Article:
As the billionaire founder of Microsoft and head of a world-changing philanthropic foundation, you’d imagine Bill Gates is a pretty busy guy. But he still makes time for books… a lot of books.
As a voracious reader and all around brilliant guy, Gates is in a great position to evaluate which books are worth the time of a busy entrepreneur. And happily, he’s frequently up for providing public recommendations. At TED each year, he offers his fellow attendees a list of suggested reading, for instance, and he also has an annual tradition of listing his favorite reads of the year in December.
His 2015 list just came out and it contains some interesting suggestions for fellow bibliophiles looking for thought-provoking reads. Here are his six picks:
1. The Road to Character by David Brooks
“The insightful New York Times columnist examines the contrasting values that motivate all of us. He argues that American society does a good job of cultivating the ‘résumé virtues’ (the traits that lead to external success) but not our ‘eulogy virtues’ (the traits that lead to internal peace of mind),” writes Gates, who says that “The Road to Character gave me a lot to think about.”
2. Thing Explainer: Complicated Stuff in Simple Words by Randall Munroe
Here is Gates’s summary of this entertaining book: “The brain behind XKCD explains various subjects–from how smartphones work to what the U.S. Constitution says–using only the 1,000 most common words in the English language and blueprint-style diagrams.” To get a sense of what you’d be getting yourself into with this one, check out Munroe’s boiled down explanation of Einstein’s theory of relativity for The New Yorker.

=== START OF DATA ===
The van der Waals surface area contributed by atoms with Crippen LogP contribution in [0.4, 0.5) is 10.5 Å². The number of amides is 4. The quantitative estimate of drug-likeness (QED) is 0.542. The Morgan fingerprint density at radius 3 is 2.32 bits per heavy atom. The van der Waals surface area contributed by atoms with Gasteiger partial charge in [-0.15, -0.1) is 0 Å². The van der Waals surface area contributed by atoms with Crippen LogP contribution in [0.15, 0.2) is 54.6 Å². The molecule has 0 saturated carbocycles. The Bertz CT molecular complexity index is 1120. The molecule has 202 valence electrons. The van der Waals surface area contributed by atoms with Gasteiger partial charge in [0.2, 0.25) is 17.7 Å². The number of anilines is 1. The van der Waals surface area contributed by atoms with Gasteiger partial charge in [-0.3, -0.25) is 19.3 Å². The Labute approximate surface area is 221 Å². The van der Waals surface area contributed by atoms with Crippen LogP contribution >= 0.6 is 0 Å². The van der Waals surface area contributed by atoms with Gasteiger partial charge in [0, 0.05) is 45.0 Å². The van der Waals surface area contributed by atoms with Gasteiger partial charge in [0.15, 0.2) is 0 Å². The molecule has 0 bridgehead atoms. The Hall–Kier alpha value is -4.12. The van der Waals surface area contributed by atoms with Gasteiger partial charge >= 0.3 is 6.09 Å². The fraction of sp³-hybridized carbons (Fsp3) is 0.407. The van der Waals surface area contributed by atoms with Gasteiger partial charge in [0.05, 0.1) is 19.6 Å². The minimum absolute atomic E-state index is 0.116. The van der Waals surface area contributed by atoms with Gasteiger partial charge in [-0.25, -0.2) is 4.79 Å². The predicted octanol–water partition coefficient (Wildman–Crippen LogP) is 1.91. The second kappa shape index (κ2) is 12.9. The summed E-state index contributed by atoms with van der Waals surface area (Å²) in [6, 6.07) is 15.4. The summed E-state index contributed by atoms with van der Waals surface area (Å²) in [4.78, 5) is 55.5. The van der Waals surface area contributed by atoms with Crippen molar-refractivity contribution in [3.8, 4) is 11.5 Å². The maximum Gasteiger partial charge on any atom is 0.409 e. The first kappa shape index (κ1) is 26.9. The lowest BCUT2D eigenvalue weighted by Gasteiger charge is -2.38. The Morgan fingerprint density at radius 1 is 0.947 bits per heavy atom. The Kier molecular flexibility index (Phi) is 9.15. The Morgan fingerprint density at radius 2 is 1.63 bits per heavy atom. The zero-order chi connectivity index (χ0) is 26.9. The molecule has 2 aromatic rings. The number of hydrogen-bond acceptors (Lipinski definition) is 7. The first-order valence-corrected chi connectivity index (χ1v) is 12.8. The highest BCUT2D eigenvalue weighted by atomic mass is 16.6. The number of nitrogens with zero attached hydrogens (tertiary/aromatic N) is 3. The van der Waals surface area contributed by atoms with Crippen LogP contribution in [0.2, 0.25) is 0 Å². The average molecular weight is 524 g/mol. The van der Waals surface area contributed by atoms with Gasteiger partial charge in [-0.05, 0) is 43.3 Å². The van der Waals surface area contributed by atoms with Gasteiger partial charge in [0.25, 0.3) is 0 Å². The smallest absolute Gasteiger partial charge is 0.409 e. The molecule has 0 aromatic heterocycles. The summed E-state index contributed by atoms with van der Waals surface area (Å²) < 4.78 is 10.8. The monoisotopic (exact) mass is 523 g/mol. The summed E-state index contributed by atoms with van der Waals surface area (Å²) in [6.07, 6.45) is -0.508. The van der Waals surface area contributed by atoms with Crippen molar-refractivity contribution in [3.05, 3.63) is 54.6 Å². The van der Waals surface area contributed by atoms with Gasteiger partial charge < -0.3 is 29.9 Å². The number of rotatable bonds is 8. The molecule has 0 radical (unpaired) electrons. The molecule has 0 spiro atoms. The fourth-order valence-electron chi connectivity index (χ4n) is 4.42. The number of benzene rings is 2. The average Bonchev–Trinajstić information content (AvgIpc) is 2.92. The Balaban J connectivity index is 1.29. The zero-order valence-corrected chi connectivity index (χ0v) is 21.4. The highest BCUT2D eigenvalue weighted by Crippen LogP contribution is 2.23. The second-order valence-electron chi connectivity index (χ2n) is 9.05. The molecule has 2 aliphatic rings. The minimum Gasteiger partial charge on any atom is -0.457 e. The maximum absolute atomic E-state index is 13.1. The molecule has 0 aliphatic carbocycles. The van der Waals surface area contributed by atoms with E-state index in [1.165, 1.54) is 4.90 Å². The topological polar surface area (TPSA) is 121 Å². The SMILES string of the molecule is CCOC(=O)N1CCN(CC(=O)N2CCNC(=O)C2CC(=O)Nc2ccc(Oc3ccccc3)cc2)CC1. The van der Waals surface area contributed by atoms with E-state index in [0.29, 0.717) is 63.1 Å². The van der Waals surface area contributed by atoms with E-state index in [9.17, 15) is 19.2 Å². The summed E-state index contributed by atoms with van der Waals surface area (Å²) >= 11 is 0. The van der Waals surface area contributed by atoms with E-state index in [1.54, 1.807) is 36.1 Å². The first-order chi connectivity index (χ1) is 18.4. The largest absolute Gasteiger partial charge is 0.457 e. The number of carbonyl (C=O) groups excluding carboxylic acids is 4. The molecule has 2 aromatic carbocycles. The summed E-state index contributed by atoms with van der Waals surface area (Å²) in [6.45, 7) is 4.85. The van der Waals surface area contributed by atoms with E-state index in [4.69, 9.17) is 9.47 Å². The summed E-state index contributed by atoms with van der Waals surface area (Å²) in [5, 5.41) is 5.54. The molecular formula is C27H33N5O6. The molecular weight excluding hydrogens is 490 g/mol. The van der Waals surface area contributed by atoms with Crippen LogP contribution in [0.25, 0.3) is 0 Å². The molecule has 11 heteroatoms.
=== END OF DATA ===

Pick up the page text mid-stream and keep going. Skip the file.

3. Being Nixon: A Man Divided by Evan Thomas
Gates enjoyed this biography of President Nixon because it offers “a more balanced account” of a man who is often portrayed as a simple crook. “I wouldn’t call it a sympathetic portrait–in many ways, Nixon was a deeply unsympathetic person–but it is an empathetic one,” Gates adds.
4. Sustainable Materials With Both Eyes Open by Julian M. Allwood, Jonathan M. Cullen, et al.
A very topical book, given the talks happening in Paris this week, this pick asks, “How much can we reduce carbon emissions that come from making and using stuff?” The answer: “Quite a bit.” The book shows “how we could cut emissions by up to 50 percent without asking people to make big sacrifices,” Gates says, and he even claims it’s a relatively light read. Better yet, you can download it free from the authors’ site.
5. Eradication: Ridding the World of Diseases Forever? by Nancy Leys Stepan
Given the disease-fighting work of the Bill and Melinda Gates Foundation, it’s no surprise that this book intrigued Gates. “Stepan’s history of eradication efforts gives you a good sense of how involved the work can get, how many different kinds of approaches have been tried without success, and how much we’ve learned from our failures,” he writes, though he also warns that, while extremely valuable, it is far from a page turner.
6. Mindset: The New Psychology of Success by Carol S. Dweck